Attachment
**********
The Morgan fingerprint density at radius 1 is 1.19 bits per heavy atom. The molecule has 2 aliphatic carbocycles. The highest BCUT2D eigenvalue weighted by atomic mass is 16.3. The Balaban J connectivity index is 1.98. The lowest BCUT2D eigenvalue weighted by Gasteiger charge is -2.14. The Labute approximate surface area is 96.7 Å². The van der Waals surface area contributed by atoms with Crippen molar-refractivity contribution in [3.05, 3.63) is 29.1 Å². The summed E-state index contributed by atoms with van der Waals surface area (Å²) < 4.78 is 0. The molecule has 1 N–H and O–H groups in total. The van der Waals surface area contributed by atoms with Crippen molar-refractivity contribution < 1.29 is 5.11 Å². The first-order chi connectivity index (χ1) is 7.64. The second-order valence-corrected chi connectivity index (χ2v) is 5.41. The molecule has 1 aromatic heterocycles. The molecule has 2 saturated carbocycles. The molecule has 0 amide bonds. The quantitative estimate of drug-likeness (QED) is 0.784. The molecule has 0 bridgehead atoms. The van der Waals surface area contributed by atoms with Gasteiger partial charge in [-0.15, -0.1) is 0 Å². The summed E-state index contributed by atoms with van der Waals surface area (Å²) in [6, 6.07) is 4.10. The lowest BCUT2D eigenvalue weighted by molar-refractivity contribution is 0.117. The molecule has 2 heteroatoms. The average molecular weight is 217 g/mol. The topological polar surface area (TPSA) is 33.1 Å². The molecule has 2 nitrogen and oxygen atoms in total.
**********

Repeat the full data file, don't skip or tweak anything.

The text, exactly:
The Morgan fingerprint density at radius 1 is 1.19 bits per heavy atom. The molecule has 2 aliphatic carbocycles. The highest BCUT2D eigenvalue weighted by atomic mass is 16.3. The Balaban J connectivity index is 1.98. The lowest BCUT2D eigenvalue weighted by Gasteiger charge is -2.14. The Labute approximate surface area is 96.7 Å². The van der Waals surface area contributed by atoms with Crippen molar-refractivity contribution in [3.05, 3.63) is 29.1 Å². The summed E-state index contributed by atoms with van der Waals surface area (Å²) < 4.78 is 0. The molecule has 1 N–H and O–H groups in total. The van der Waals surface area contributed by atoms with Crippen molar-refractivity contribution < 1.29 is 5.11 Å². The first-order chi connectivity index (χ1) is 7.64. The second-order valence-corrected chi connectivity index (χ2v) is 5.41. The molecule has 1 aromatic heterocycles. The molecule has 2 saturated carbocycles. The molecule has 0 amide bonds. The quantitative estimate of drug-likeness (QED) is 0.784. The molecule has 0 bridgehead atoms. The van der Waals surface area contributed by atoms with Gasteiger partial charge in [-0.15, -0.1) is 0 Å². The summed E-state index contributed by atoms with van der Waals surface area (Å²) in [6, 6.07) is 4.10. The lowest BCUT2D eigenvalue weighted by molar-refractivity contribution is 0.117. The molecule has 2 heteroatoms. The average molecular weight is 217 g/mol. The topological polar surface area (TPSA) is 33.1 Å². The molecule has 2 nitrogen and oxygen atoms in total.